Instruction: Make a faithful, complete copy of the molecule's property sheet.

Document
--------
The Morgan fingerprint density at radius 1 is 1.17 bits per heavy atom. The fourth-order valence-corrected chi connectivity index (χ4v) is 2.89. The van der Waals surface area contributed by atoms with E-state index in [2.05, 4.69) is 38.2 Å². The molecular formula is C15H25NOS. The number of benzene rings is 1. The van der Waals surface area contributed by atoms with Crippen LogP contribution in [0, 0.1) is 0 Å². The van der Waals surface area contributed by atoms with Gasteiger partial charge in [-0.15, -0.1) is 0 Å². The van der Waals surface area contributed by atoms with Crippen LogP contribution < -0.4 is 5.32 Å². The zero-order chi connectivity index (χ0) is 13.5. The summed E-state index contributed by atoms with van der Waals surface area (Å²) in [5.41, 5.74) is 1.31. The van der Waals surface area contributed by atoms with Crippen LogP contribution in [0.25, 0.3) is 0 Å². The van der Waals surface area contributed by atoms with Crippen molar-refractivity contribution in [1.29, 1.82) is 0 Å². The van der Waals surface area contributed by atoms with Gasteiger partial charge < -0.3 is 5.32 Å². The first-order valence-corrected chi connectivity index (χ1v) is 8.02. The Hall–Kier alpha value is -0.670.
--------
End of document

The Morgan fingerprint density at radius 1 is 1.17 bits per heavy atom. The fourth-order valence-corrected chi connectivity index (χ4v) is 2.89. The van der Waals surface area contributed by atoms with E-state index in [2.05, 4.69) is 38.2 Å². The molecular formula is C15H25NOS. The number of benzene rings is 1. The van der Waals surface area contributed by atoms with Crippen LogP contribution in [0, 0.1) is 0 Å². The van der Waals surface area contributed by atoms with Gasteiger partial charge in [-0.15, -0.1) is 0 Å². The van der Waals surface area contributed by atoms with Crippen LogP contribution < -0.4 is 5.32 Å². The zero-order chi connectivity index (χ0) is 13.5. The summed E-state index contributed by atoms with van der Waals surface area (Å²) in [5.41, 5.74) is 1.31. The van der Waals surface area contributed by atoms with Crippen LogP contribution in [0.25, 0.3) is 0 Å². The van der Waals surface area contributed by atoms with Crippen molar-refractivity contribution in [1.29, 1.82) is 0 Å². The van der Waals surface area contributed by atoms with Gasteiger partial charge < -0.3 is 5.32 Å². The first-order valence-corrected chi connectivity index (χ1v) is 8.02. The Hall–Kier alpha value is -0.670.